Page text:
The story about a small boy, who encounters a beach full of stranded starfish and throws them one by one back into the ocean, is a story most students of global development are familiar with.
On the surface, this is a story about doing good no matter how insurmountable the challenge. If another living being is in need of help, help. The solution is simple. Move each, one by one, from the undesirable context (beach) to the desirable context (ocean). Move a person by throwing them (not literally?) from poverty into not-poverty, from non-literacy to literacy, from uneducated to educated. This story embodies, on its most basic level, the goal and vision of global development and humanitarian assistance.
So, poor people are starfish?
In this story, the boy represents you, me, NGOs, the United Nations, donors, business. He embodies good values. He wants to make a difference despite the overwhelming odds. It’s his calling. The starfish by contrast are helpless. They represent them, others, the Third World, poor countries, beneficiaries. Power is located in the hands of this young boy. He decides who lives and who dies.
This is what bothers me most about the story; the reduction of those in need to marine invertebrates. Starfish are beautiful, exotic and resilient. They live in a different world, eat exotic foods and live shorter lives than us. Despite their variance, starfish are generally of the same shape. That is, despite the variance in the cultures, languages and communities of those in need, of aid recipients, there is a pervasive tendency to reduce them to starfish. You need only read a article on [insert African country] featuring an image of [insert poor, un-named black person looking destitute by proud] to see the same shape of poverty across communities and countries.
So, global development is about saving lives?
The story suggests that the fundamental point of making a difference is to save a life/save lives. Although there is, of course, a blurring of lines between humanitarian assistance and global development (see South Sudan), there is a fundamental difference in purpose. What the boy is doing bears more resemblance to humanitarian response, where the imperative is to save lives. To triage. Sometimes it is that simple. A person’s life is need of saving, and the treatment is perhaps anti-malarial drugs, emergency surgery or the provision of safe shelter.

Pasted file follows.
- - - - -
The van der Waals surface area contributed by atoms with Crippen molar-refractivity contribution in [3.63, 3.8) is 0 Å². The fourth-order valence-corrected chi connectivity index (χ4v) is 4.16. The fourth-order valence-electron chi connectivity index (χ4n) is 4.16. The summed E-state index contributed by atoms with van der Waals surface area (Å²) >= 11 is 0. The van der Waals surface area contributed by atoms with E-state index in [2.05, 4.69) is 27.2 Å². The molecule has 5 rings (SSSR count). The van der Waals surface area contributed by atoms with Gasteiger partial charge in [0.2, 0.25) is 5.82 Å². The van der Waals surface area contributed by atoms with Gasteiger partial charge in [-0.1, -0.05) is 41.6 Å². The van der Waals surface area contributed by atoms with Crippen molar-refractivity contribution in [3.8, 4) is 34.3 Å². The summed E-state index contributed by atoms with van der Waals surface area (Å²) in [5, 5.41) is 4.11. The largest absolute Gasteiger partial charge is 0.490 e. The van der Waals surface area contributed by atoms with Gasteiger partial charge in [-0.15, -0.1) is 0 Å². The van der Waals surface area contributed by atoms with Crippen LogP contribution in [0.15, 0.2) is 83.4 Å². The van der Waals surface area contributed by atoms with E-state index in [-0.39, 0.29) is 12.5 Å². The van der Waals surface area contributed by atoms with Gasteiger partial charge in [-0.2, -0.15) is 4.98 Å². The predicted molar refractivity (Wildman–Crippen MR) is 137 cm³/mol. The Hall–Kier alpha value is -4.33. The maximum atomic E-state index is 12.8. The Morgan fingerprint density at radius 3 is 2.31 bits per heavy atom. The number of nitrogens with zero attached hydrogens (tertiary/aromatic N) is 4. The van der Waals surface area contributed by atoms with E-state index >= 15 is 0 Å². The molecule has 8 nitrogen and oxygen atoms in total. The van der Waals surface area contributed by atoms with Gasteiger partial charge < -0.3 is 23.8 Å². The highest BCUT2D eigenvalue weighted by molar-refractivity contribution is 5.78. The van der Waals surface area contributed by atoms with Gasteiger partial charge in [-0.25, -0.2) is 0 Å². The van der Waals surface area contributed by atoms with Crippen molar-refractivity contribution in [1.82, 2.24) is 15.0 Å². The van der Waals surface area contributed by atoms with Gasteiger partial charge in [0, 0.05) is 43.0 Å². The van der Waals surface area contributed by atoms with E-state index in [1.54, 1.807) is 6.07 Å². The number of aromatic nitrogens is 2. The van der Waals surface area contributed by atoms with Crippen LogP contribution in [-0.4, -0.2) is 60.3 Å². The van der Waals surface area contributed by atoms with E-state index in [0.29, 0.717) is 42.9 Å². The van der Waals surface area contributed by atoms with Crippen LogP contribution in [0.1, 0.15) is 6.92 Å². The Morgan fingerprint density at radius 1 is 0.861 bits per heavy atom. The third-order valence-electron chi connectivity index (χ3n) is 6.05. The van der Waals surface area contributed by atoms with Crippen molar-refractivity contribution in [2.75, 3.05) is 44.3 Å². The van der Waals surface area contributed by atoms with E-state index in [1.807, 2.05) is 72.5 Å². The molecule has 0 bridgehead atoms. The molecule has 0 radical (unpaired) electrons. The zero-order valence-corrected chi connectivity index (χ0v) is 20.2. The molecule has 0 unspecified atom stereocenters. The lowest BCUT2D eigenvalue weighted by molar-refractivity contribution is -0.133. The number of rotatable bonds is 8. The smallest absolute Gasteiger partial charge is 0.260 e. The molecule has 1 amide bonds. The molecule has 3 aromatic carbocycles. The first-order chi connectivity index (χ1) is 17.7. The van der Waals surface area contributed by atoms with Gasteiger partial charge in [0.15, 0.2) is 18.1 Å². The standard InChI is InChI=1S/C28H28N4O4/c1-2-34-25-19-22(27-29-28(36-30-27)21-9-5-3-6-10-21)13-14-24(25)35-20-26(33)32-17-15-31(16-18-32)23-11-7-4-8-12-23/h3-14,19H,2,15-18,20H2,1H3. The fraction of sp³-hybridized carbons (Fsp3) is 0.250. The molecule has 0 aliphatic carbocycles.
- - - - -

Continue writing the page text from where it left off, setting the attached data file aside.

However, neither humanitarian response of global development are that simple. An action such as throwing the starfish back into the ocean will have any number of unintended consequences, and may even do more harm. The ocean is polluted, predators such as sharks or manta rays are waiting and the current will end up washing the starfish back into the beach (no matter how many times it is thrown back).
So, the story is largely pointless?
As Tobias Denskus of Aidnography suggests, the story offers a number of teachable moments. The story can engage us in systems thinking and complexity, overlaid with critical filters such as gender, sustainability and climate change. Before the boy takes the course of action he has already determined necessary, there are other actions he should take. For example, he could collaborate with the local community to understand the situation and what is already known (and what actions are already being undertaken). Why is it only a boy taking action? How would a girl respond? What is presenting her from responding? The action he has decided to take is very resource and time intensive. What is the cost-benefit of throwing versus other actions?
At its very core, this story can help us unpack ethical, practical and theoretical issues of humanitarian assistance and global development. At the same time, it is an accurate reflection of the current state of these industries. Simply solutions are continually offered to complex challenges, girls and women are largely excluded and so-called beneficiaries are seen and treated as powerless, uneducated and poor.
This story explains the current deficit in our capacity to address the emerging issues of this century in migration, conflict and climate change. On migration, we just want to throw the people back to where they came from. On climate change, the starfish will die in warmer, polluted oceans. On conflict, the starfish are fleeing the ocean only to find themselves in a place that does not want them and cannot provide any long-term solutions. They are excluded from the political process, at the mercy of sudden changes in current and washed over in bloodshed and violence.
Thanks to Malaka, Tobias, Michael, Zoe, Amanda and Jane over at AidSource for the provocative discussion. You can join our community at AidSource.
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